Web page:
MLAG or MC-LAG (multi-chassis link aggregation) is a fairly common deployment model at the access/leaf layer of both Enterprise and Data Center networks, typically offered by most leading vendors (with different terminologies - vPC, VSS, stackwise-virtual and so on).
The general idea is to offer redundancy at the access layer by pairing together two access/leaf switches into a common logical switch, from the perspective of any devices downstream. Details of Cumulus' implementation can be found here.
For this post, we're going to be using the following topology (tested with Cumulus VX 4.2):
We have three servers, Server5, Server6 and Server3 in VLAN 10, with another server, Server2, in VLAN 20. Server5 is uplinked to both MLAG peers, while Server6 is an orphan device, off of Leaf4 only.
We also have external connectivity via PE1, again, connected only to one of the MLAG peers - Leaf3, in this case. PE1 is advertising 18.104.22.168/32, an external network, to Leaf3.
Logically, for BGP peering, the spines share a common AS, while each leaf is it's own unique AS. This is a standard eBGP type design, meant to avoid BGP path hunting issues.
Each of these devices have a loopback configured. For the leaf's, these loopbacks are the VTEP IPs. The MLAG pair have unique loopacks, but also an anycast CLAG VTEP IP that is configured (similar to a secondary IP):
This CLAG anycast IP is configured under the loopback itself, for both Leaf3 and Leaf4:
Each of the MLAG peers form an eBGP peering with the spines, and an iBGP peering with each other. This iBGP peering is important for failure conditions (we'll look at this in a little bit).
When a MAC address is learnt over the MLAG, it is synced to the MLAG peer as well. Both the peers would insert the entry in their BGP EVPN tables and advertise it out. As an example, Server5s MAC address is learnt by both Leaf3 and Leaf4 and advertised via BGP EVPN to the spines and to each other, over the iBGP peering.
There are two big things to remember with MLAG and BGP EVPN advertisements:
Type-2 EVPN prefixes are sent using the anycast VTEP IP address as the next-hop.
Type-5 EVPN prefixes are sent using the local VTEP IP address (default behavior in Cumulus Linux, other vendors provide a knob to optionally enable it).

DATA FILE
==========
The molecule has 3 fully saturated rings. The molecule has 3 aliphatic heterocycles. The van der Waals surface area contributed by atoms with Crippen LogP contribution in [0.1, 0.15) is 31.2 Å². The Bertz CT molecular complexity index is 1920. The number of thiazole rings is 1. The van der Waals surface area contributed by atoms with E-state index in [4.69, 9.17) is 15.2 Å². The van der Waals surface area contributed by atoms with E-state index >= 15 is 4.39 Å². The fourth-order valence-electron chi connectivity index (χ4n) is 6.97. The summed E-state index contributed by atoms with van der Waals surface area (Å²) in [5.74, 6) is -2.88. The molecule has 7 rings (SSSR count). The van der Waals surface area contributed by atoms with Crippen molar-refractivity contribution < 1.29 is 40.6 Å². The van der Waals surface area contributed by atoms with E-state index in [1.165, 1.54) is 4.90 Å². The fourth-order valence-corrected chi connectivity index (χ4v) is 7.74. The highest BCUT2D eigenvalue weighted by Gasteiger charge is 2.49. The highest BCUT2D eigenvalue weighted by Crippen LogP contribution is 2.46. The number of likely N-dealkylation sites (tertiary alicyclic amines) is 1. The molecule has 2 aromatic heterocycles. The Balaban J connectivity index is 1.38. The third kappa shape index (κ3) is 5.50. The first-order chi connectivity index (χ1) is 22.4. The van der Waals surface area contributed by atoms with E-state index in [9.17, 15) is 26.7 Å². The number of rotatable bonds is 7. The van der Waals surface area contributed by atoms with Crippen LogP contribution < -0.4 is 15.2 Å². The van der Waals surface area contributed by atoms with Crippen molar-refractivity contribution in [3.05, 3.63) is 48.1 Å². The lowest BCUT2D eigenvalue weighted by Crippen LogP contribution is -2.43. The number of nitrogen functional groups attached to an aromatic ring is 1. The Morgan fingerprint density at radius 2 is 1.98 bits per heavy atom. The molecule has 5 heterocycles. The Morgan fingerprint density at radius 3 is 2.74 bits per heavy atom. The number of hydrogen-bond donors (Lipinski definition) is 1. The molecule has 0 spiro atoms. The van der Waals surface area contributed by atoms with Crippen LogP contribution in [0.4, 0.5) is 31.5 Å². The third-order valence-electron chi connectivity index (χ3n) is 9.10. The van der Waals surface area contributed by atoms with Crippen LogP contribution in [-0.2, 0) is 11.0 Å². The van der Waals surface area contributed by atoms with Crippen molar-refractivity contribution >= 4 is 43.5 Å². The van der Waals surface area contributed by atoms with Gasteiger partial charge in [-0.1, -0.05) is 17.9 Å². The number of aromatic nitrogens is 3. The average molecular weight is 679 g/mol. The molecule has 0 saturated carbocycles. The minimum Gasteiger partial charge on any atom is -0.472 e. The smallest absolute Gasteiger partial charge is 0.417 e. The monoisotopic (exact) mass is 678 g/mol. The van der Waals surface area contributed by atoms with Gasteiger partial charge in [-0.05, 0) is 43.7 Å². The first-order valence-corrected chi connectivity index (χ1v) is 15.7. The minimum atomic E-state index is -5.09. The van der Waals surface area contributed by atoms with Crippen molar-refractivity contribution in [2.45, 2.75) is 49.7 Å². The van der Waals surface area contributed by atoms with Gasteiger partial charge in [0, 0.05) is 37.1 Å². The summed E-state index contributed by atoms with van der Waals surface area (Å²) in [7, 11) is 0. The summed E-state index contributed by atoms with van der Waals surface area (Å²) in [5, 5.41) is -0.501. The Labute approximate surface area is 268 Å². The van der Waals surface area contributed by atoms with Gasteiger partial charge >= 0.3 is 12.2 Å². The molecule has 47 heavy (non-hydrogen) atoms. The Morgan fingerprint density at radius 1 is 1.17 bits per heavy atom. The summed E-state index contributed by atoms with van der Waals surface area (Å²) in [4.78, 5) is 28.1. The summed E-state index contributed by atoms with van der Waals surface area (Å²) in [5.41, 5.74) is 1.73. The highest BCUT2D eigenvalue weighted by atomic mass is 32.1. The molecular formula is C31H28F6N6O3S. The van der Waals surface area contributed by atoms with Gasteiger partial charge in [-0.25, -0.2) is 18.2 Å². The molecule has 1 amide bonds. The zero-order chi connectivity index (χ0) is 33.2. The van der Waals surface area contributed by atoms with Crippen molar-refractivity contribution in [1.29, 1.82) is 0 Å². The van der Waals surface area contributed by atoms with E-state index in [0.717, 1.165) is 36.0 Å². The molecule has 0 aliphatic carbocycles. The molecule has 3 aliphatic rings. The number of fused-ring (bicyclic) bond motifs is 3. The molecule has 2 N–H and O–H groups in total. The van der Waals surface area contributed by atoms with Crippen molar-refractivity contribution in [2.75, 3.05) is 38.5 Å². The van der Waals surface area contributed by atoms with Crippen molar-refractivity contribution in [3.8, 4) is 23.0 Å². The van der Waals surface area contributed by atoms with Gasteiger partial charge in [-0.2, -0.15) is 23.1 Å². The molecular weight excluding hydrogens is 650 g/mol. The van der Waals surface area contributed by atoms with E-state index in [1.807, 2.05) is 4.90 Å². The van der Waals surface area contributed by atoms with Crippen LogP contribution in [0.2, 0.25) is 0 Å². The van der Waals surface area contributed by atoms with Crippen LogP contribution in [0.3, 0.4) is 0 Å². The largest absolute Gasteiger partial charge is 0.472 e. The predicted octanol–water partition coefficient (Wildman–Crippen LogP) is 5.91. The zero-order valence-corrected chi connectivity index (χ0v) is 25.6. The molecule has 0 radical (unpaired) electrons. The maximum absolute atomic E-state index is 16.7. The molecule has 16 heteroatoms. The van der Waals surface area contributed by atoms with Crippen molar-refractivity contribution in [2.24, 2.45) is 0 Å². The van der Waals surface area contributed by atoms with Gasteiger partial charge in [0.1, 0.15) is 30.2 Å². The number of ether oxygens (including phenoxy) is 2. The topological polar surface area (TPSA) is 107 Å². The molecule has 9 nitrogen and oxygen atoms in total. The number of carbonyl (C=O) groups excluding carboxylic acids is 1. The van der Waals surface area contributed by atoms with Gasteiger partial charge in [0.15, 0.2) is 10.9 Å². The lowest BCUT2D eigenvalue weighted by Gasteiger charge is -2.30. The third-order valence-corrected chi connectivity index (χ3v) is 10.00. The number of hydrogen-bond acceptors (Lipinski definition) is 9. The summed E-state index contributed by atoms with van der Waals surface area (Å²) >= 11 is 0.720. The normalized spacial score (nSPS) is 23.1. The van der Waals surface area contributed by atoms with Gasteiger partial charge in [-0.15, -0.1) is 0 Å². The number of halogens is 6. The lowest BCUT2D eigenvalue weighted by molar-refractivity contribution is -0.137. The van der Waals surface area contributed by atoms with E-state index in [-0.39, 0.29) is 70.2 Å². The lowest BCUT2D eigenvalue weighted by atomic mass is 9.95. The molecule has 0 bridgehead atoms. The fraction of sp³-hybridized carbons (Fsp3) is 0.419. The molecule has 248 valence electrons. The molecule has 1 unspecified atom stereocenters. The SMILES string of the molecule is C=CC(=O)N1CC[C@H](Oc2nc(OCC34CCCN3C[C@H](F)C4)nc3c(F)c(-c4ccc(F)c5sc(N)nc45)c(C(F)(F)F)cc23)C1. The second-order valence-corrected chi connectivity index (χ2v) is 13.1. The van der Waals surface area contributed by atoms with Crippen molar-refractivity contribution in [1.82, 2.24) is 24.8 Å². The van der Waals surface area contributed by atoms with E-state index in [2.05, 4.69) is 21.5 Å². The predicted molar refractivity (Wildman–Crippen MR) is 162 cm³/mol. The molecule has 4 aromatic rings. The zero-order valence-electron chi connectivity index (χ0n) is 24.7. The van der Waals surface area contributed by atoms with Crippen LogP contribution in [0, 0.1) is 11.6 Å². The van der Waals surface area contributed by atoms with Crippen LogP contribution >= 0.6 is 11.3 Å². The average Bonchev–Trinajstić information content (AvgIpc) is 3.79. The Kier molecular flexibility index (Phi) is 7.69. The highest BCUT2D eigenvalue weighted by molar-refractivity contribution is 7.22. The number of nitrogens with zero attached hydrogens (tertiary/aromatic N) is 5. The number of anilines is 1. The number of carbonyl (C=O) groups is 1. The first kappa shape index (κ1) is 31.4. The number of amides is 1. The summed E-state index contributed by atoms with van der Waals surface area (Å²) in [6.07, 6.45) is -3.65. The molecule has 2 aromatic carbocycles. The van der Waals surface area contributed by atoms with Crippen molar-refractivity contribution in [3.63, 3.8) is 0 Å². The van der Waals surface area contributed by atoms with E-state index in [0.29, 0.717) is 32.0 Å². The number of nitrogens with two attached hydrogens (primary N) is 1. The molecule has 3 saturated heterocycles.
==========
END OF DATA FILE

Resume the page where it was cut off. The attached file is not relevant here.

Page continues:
The first big why - why do we need an anycast VTEP IP address for the MLAG peers? This just allows for easy BGP filtering - remember, when Leaf3 advertises a prefix into BGP EVPN, it adds it's own AS number, since the update is being sent to eBGP peers (Spine1/Spine2). When Leaf4 gets this, the update is denied because it sees it's own AS - basic BGP loop prevention.
However, this doesn't apply to the iBGP peering that is created over the peer-link. This is where the anycast VTEP IP is useful - because the next-hop is owned by the peers, they will drop any BGP NLRI which has this next-hop (due to self next-hop/martian check). This is important because we wouldn't want the MLAG peers to see each other as next hops (over VXLAN) for locally attached hosts.
With a simple BGP updates debug, you can confirm that the peers drop this because of the self next-hop check:
Remember, even orphan devices are sent with this anycast VTEP address. For example, in our case, Server6 is an orphan device. Leaf4 sends the BGP EVPN update with the anycast VTEP address:
On remote VTEPs (taking Leaf5, as an example), this is installed with 22.214.171.124 as the next-hop:
This can cause traffic for this prefix to hash towards Leaf3 (which does not have a direct connection to Server6). Let's take an example of Server3 pinging Server6.
Because this is a same subnet ping, Server3 tries to ARP for the destination directly. Leaf5 responds back because it already has an entry for Server6 in it's EVPN ARP cache: